This is a significant part of the reason why we're looking at her coming to Britain after we're married (although the biggest ones are immigration rules and job prospects) rather than me going to the US. Things have apparently got to the stage at which law enforcement in California is only really interested in white collar crime and traffic offences (cheap to prosecute and with the prospect of income from fines on conviction).

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Either the country will be bankrupted to pay unearned pensions to the undeserving, or people won't be getting the pensions they thought they were going to get.

Why do we always have the assumption that all civil service pension are undeserved? They may be a little generous, but in many cases the employees contributed towards them and worked for decades in good faith.

A lot of people here go on about the government defaulting on pensions like it's some magic bullet, ignoring the fact that unless you intend to turn all the pensioners into soylent green, someone, one way or another, is going to have to pay to house, feed and cloth them and for their medical care during there dieing days.

You people need to get over yourselves and accept that there is a huge debt that has to be paid and no-one is going to magic it away for you so you can have a nice comfy life like your parents did.

The debt is there, it has to be paid. Someone, eventually, has to pay the piper.

Edited by TaxAbuserOfTheWeek

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Why do you posit a sudden catastrophic failure?

More likely is a gradual erosion of everything: public services reduced, quality of life reduced, cost of living increased, taxes increased. Take a small example: road quality is much lower than it was 20 years ago, there are far more potholes and patches on the roads. This is due to a greater percentage of the money pot going to pay pensions and a lesser percentage being spent on workers and asphalt.

Likewise, police are less in evidence, scholastic standards are falling, hidden behind grade inflation, hospital-acquired infections are soaring, and the price of charged-for public services is rising, eg parking charges, passport charges etc.

States don't normally implode. They just wind down. In our case choked to death by debt and the growth of a non-productive parasitic class of pensioners, sick people, unemployables and the like.

They usually wind down and then implode, tbh.

i suspect the stuff you are talking about there is the wind down.

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Why do we always have the assumption that all civil service pension are undeserved? They may be a little generous, but in many cases the employees contributed towards them and worked for decades in good faith.

A lot of people here go on about the government defaulting on pensions like it's some magic bullet, ignoring the fact that unless you intend to turn all the pensioners into soylent green, someone, one way or another, is going to have to pay to house, feed and cloth them and for their medical care during there dieing days.

You people need to get over yourselves and accept that there is a huge debt that has to be paid and no-one is going to magic it away for you so you can have a nice comfy life like your parents did.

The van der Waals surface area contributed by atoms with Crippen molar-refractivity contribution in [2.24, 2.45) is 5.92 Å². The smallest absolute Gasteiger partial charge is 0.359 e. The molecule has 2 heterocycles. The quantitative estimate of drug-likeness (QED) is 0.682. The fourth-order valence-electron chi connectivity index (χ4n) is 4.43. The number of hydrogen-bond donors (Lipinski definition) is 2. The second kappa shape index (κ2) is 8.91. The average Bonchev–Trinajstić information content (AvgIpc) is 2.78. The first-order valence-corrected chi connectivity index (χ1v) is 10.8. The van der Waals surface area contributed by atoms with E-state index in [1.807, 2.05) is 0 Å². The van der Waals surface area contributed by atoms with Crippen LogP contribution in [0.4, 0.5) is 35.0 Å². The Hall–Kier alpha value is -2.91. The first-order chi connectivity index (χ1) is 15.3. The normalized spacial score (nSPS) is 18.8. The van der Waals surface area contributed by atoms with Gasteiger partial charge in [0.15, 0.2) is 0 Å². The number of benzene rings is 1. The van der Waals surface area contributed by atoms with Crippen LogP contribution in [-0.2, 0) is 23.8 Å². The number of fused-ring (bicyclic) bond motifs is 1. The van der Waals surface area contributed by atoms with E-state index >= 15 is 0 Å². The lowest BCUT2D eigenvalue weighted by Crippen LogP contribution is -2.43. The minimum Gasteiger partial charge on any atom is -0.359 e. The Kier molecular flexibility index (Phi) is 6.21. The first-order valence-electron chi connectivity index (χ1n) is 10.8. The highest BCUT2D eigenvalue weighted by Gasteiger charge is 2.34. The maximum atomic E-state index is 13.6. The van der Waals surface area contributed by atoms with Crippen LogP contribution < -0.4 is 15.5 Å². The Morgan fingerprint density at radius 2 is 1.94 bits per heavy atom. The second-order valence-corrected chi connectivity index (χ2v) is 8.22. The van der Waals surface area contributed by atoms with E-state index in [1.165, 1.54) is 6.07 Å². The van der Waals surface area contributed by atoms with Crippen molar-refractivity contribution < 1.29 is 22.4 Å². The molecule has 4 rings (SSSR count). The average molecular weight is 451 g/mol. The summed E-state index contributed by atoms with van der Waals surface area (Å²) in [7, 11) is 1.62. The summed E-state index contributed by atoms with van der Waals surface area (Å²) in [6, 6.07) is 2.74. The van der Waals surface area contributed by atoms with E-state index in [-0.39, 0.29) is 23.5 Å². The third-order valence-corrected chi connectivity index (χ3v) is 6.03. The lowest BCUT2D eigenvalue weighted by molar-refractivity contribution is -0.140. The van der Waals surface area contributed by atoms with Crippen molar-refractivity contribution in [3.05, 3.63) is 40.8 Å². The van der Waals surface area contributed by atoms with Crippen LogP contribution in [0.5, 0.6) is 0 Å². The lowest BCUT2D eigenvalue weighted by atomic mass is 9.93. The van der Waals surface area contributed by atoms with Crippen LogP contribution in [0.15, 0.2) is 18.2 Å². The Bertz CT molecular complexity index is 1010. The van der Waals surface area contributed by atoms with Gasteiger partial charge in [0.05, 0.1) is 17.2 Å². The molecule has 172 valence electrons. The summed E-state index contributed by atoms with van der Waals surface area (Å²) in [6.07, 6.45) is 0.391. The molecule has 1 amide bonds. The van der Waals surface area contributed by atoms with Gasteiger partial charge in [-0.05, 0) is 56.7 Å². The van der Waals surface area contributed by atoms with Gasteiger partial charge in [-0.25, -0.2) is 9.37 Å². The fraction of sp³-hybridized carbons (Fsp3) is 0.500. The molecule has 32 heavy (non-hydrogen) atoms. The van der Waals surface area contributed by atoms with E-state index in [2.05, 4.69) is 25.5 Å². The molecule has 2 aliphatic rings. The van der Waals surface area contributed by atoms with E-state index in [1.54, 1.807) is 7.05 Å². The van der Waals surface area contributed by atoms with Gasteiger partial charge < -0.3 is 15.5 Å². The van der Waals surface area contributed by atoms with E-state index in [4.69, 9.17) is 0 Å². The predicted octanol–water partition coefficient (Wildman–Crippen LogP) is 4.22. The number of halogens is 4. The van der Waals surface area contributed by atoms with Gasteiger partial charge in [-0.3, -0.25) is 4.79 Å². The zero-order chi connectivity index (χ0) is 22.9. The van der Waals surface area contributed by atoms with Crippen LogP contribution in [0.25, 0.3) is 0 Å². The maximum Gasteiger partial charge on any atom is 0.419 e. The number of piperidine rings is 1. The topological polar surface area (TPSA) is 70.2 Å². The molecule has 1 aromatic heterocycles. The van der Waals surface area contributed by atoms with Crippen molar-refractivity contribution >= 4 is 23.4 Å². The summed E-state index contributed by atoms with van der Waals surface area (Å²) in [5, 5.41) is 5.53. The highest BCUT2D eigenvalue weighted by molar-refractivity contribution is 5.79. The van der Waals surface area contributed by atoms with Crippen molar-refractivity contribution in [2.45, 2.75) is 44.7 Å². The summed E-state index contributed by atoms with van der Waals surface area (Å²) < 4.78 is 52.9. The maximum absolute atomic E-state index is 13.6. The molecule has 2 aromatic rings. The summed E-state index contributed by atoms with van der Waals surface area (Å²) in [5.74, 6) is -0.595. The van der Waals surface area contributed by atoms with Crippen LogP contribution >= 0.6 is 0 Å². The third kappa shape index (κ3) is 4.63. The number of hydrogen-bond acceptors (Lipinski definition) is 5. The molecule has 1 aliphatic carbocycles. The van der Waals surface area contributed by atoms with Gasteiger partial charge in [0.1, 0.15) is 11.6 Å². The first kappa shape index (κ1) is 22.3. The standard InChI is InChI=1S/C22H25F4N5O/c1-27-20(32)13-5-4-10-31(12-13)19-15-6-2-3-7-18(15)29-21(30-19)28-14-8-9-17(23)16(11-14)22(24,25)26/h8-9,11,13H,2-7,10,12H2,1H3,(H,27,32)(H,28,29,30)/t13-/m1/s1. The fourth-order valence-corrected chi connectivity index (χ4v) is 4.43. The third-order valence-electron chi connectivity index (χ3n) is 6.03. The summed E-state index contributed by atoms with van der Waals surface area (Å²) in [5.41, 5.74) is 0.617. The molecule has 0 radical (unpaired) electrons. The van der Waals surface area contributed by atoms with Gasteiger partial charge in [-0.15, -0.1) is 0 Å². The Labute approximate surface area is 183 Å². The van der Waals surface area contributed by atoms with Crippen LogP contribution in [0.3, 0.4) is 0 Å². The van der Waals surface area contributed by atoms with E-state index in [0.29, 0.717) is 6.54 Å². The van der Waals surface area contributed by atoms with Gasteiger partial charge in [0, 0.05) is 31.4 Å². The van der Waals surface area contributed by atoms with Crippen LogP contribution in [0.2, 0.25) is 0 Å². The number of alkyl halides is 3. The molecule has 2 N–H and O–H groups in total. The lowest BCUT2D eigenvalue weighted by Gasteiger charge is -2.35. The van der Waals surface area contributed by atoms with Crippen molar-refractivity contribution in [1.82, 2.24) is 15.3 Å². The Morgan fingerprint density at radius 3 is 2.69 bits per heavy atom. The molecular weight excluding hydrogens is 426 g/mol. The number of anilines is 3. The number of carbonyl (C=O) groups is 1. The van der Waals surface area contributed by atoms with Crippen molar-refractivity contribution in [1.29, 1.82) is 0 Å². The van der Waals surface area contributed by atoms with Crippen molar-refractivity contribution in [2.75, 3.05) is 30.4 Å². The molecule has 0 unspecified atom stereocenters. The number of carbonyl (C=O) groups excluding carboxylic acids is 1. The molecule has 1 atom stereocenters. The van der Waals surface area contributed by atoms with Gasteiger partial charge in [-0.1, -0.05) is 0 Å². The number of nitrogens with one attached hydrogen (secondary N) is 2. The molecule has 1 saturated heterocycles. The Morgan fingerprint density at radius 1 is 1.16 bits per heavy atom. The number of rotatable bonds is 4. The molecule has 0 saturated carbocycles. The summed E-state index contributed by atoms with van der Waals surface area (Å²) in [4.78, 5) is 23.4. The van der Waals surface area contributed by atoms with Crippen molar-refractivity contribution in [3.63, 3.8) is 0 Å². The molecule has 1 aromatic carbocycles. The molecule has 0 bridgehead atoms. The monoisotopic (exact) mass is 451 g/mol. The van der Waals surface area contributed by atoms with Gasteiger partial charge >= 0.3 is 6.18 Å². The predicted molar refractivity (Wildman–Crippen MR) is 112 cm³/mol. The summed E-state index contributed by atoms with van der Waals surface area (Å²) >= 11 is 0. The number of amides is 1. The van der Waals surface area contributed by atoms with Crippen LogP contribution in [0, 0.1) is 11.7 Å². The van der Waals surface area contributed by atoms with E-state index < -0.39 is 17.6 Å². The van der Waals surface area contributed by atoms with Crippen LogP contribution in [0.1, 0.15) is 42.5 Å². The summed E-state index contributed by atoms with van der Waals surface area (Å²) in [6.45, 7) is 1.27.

The debt is there, it has to be paid. Someone, eventually, has to pay the piper.

It is going to be paid, on time, in full. Once it is, we can all get on with something sane instead.

Weimar-Republic-Lady-Using-Money-To-Heat-Home-1923.jpg

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Why do we always have the assumption that all civil service pension are undeserved? They may be a little generous, but in many cases the employees contributed towards them and worked for decades in good faith.

OK, take the police. Work 30 years, aged 20 thru 50 (for example) earn up to 100,000 a year even as a constable, contribute 11% of salary to "pension fund" (which doesn't exist) then retire on two thirds of highest earning year, RPI linked, for the rest of your life. Total contributions are about 3 years' average salary, benefit is 2/3rds of HIGHEST salary until you die, eg aged 85, so say 35 years.

Summary: put 3 years in, get 35 years out. Has any police officer really "paid" for their pension.

Edited by Nationalist

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OK, take the police. Work 30 years, aged 20 thru 50 (for example) earn up to 100,000 a year even as a constable, contribute 11% of salary to "pension fund" (which doesn't exist) then retire on two thirds of highest earning year, RPI linked, for the rest of your life. Total contributions are about 3 years' average salary, benefit is 2/3rds of HIGHEST salary until you die, eg aged 85, so say 35 years.

Summary: put 3 years in, get 35 years out. Has any police officer really "paid" for their pension.

Doesn't matter a junkyard ***** how hard you work to earn a muggers money, it was never his to spend in the first place.

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  • 259 Brexit, House prices and Summer 2020

    1. 1. Including the effects Brexit, where do you think average UK house prices will be relative to now in June 2020?


      • down 5% +
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      • Even
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      • up 5%